August 24, 2009 – With the US still in a deep economic contraction with rising unemployment, why is the US stock market rising?
The Pollyannas on Wall Street and the politicians in Washington would have you believe that the stock market is forecasting better times ahead. I have an entirely different point of view.
The stock market is not forecasting better times ahead. It is responding to the flood of dollars being created by the Federal Reserve. The stock market is doing what every stock market does in the early stages of hyperinflation – it climbs. And it keeps climbing for no apparent reason, and in the process it defies all prudent and time-tested historical valuation parameters.
For example, did you know that P/E ratio of the S&P 500 recently spiked to a record high of 144? Do you know that this P/E ratio is still presently trading at a sky-high 129?
The S&P 500 P/E ratio is presented in the following chart, which is from Chart of the Day. Here is how they describe this phenomenon: “Today’s chart illustrates how the recent plunge in earnings has impacted the current valuation of the stock market as measured by the price to earnings ratio (PE ratio). Generally speaking, when the PE ratio is high, stocks are considered to be expensive. When the PE ratio is low, stocks are considered to be inexpensive. From 1936 into the late 1980s, the PE ratio tended to peak in the low 20s (red line) and trough somewhere around seven (green line). The price investors were willing to pay for a dollar of earnings increased during the dot-com boom (late 1990s) and the dot-com bust (early 2000s). As a result of the recent plunge in earnings and recent stock market rally, the PE ratio spiked and just peaked at 144 – a record high. Currently, with 97% of US corporations having reported for Q2 2009, the PE ratio now stands at a lofty 129.”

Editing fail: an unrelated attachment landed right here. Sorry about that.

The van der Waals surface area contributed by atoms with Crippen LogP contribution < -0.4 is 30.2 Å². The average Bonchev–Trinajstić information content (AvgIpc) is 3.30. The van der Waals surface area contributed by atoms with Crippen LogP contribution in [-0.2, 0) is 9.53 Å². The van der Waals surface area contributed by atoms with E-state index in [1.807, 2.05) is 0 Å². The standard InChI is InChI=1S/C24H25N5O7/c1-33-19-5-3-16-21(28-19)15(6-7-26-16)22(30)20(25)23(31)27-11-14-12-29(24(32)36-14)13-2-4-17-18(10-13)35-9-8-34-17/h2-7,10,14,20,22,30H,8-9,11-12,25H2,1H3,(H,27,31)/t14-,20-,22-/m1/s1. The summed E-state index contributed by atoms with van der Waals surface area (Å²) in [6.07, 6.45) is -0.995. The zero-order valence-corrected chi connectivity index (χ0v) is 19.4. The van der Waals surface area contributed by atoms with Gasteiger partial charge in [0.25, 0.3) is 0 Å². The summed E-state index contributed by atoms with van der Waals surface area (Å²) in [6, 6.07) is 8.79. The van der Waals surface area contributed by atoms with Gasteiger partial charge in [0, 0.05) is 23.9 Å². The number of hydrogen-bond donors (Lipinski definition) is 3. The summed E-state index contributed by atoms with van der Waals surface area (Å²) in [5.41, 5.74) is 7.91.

Better economic conditions ahead? No way. Green shoots? Forget it. Instead, think hyperinflation.
Instead of having dollars sitting on deposit in a bank or owning dollar-denominated paper, one is better off owning stocks of commodity producers, energy companies, and other firms whose products will be in demand regardless what happens to the dollar. As long as the dollar continues heading toward hyperinflation – and there is no change of course in sight – then expect the stock market to continue climbing higher.
Well – chosen stocks are one way of protecting your wealth from the ravages of hyperinflation. But there is a better way.
As I have been recommending for years, own physical gold in preference to stocks. And continue to own it until one ounce of gold is equal in value to the Dow Jones Industrial Average. When they are the same price, it is time to spend your gold to purchase stocks to ride the next boom-bust cycle.